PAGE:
I’ve loved words all my life. At least since I first knew them. My sister taught me to read at the age of four in the damp chill of our basement, our brown fur beanbags pushed side to side on the slate floor. She leaned over me with a book, her finger tracing words as they tumbled in fits and starts from my mouth, some of them catching on my tongue. As I read more on my own, I would drag out my mother’s electric blue typewriter and copy the words from the page, watching the letters punch the paper and only getting only a page or two in before I left the typewriter humming to go outside and play with the dog. I spent every Sunday morning across the kitchen table from my mom with a stack of dictionaries and thesauruses as she wrestled with the New York Times crossword puzzle. She would take a sip of coffee and call out a word, and I would rush to find them, thinking that the faster I found them, the more likely we’d be able to pin the puzzle into submission.
The more words I learned, the more they filled me. I wrote my first poem in sixth grade for in Mrs. Adam’s class. It was the color and consistency of cotton candy, a melodramatic mess about moving away from my best friend in New Jersey. But I got to read it for parent’s night in a packed middle school library and for the first time, felt good about being the tallest girl in school. Fast forward through high school, I stepped on to campus with the desire to be a business phenom and promptly enrolled as an econ major. But with the advent of my first “D” and my favorite poet coming for a semester, I switched to creative writing. I loved it but was fickle. Writing sometimes felt so personal and painful, it was like I was peeling my skin off. Add the ego of a 19 year old to the need for self protection and you get lots of first drafts without revisions. So I fought with my professors over “edited” pieces that were turned in two and three times with no changes coupled with some very creative grammar rules. If ee Cummings could do it, why couldn’t the rest of us?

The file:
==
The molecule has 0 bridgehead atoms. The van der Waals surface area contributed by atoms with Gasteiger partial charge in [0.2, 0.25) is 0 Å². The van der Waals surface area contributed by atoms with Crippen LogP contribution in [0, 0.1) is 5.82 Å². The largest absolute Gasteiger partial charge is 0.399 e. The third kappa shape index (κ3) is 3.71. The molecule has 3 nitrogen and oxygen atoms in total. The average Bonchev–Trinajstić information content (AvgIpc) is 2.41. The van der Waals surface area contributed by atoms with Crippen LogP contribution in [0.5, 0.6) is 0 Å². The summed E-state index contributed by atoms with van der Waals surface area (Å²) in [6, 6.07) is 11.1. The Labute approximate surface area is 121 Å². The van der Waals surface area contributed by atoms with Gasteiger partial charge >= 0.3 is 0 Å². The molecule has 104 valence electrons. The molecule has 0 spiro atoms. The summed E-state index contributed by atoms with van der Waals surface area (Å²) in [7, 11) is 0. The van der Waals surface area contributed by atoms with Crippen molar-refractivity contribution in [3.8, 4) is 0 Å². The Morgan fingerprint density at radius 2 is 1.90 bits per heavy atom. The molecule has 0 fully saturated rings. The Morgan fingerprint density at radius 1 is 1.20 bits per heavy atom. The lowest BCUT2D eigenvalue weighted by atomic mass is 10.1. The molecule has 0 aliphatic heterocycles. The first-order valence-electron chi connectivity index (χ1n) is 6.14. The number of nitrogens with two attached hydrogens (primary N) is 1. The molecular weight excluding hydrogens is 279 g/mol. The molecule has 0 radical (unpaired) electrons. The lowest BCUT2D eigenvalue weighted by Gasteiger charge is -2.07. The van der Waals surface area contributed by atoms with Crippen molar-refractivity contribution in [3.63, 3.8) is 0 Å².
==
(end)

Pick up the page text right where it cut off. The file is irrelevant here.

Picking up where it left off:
Once I got out of school, I got away from writing. Moved across the country, lived my life according to the plan I had built in my mind. And then that plan began to fall apart. At first it was just a frayed edge, but as time passed, it began to unravel, the cloth falling apart until I was standing in the middle of my thirties, naked and afraid with one single blue thread in my hand. Writing is part of what helped me weave my life back together. None of these things give me the “right” to be a writer. Anyone can be a writer. And anyone who tells you otherwise is full of shit. I am not published. I have not won contests, awards, or accolades. Writing either holds you in or tips you out of the chair depending on the moment, and why I love it so much. For the days I actually make it to the chair. I’m still the little girl that writes a page and leaves the computer staring in to an empty room to go play with the dogs. To quote Steven Pressfield, Resistance still kicks my ass on a regular basis. But I’m working on it.
Aside from writing, I love food, brussels sprouts in particular, and consider myself a connoisseur (pancetta and carmelized onions, baby). I am a recent convert to the Mini Cooper and am completely obsessed. The tiny rubber mini cooper thumb drive they give to all new owners justified the entire purchase in my mind. I’m a complete and total fitted sheet folding flunkie. I will admit to getting so frustrated that I resorted to watching tutorials on YouTube. I still can’t manage it and half fold and half stuff them into my linen closet. Can anyone fold those fucking things? I’m a frequent dropper of f-bombs. I’m also a repeated auto-correct victim (I’m fairly certain I DON’T mean ducking, Autocorrect, thank you very much). I am a fart joke enthusiast and am not ashamed about it. I am a Springsteen devotee (his music runs in my blood), but have a wide range of musical tastes, reggae and country excluded. Four years in Nashville couldn’t bring out the country in me. Don’t judge. I’m a die hard dog person and immediately skeptical of people who don’t like books or dogs. I am a fertility survivor, member of the tribe of the motherless, and a hopeful memoirist. And most of all, I hope you enjoy this blog.